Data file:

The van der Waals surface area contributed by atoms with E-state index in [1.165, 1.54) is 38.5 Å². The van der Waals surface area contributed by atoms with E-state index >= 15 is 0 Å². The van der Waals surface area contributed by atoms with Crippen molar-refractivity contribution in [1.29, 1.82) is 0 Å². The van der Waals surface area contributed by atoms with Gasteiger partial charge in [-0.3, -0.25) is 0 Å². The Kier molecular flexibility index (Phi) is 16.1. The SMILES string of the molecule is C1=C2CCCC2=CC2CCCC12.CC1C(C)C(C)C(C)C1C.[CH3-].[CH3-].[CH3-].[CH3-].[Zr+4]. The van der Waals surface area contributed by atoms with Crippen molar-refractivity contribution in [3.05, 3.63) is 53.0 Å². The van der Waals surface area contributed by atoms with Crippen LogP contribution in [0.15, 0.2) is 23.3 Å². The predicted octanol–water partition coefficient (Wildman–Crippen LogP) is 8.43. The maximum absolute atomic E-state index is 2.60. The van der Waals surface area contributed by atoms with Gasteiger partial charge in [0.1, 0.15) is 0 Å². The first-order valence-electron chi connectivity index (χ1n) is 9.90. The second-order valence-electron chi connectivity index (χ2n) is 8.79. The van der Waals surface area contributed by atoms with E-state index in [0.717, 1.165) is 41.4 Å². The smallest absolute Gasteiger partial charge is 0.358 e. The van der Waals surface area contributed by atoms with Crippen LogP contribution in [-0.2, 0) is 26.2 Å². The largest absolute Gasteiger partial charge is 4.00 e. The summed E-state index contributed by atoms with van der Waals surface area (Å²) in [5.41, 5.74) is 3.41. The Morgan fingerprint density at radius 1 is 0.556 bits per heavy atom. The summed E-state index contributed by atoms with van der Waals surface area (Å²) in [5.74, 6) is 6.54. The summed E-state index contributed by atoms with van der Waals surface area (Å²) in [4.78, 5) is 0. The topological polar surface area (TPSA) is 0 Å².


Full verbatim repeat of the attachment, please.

The van der Waals surface area contributed by atoms with E-state index in [1.165, 1.54) is 38.5 Å². The van der Waals surface area contributed by atoms with E-state index >= 15 is 0 Å². The van der Waals surface area contributed by atoms with Crippen molar-refractivity contribution in [1.29, 1.82) is 0 Å². The van der Waals surface area contributed by atoms with Gasteiger partial charge in [-0.3, -0.25) is 0 Å². The Kier molecular flexibility index (Phi) is 16.1. The SMILES string of the molecule is C1=C2CCCC2=CC2CCCC12.CC1C(C)C(C)C(C)C1C.[CH3-].[CH3-].[CH3-].[CH3-].[Zr+4]. The van der Waals surface area contributed by atoms with Crippen molar-refractivity contribution in [3.05, 3.63) is 53.0 Å². The van der Waals surface area contributed by atoms with Crippen LogP contribution in [0.15, 0.2) is 23.3 Å². The predicted octanol–water partition coefficient (Wildman–Crippen LogP) is 8.43. The maximum absolute atomic E-state index is 2.60. The van der Waals surface area contributed by atoms with Gasteiger partial charge in [0.1, 0.15) is 0 Å². The first-order valence-electron chi connectivity index (χ1n) is 9.90. The second-order valence-electron chi connectivity index (χ2n) is 8.79. The van der Waals surface area contributed by atoms with E-state index in [0.717, 1.165) is 41.4 Å². The smallest absolute Gasteiger partial charge is 0.358 e. The van der Waals surface area contributed by atoms with Crippen LogP contribution in [-0.2, 0) is 26.2 Å². The largest absolute Gasteiger partial charge is 4.00 e. The summed E-state index contributed by atoms with van der Waals surface area (Å²) in [5.41, 5.74) is 3.41. The Morgan fingerprint density at radius 1 is 0.556 bits per heavy atom. The summed E-state index contributed by atoms with van der Waals surface area (Å²) in [5.74, 6) is 6.54. The summed E-state index contributed by atoms with van der Waals surface area (Å²) in [4.78, 5) is 0. The topological polar surface area (TPSA) is 0 Å².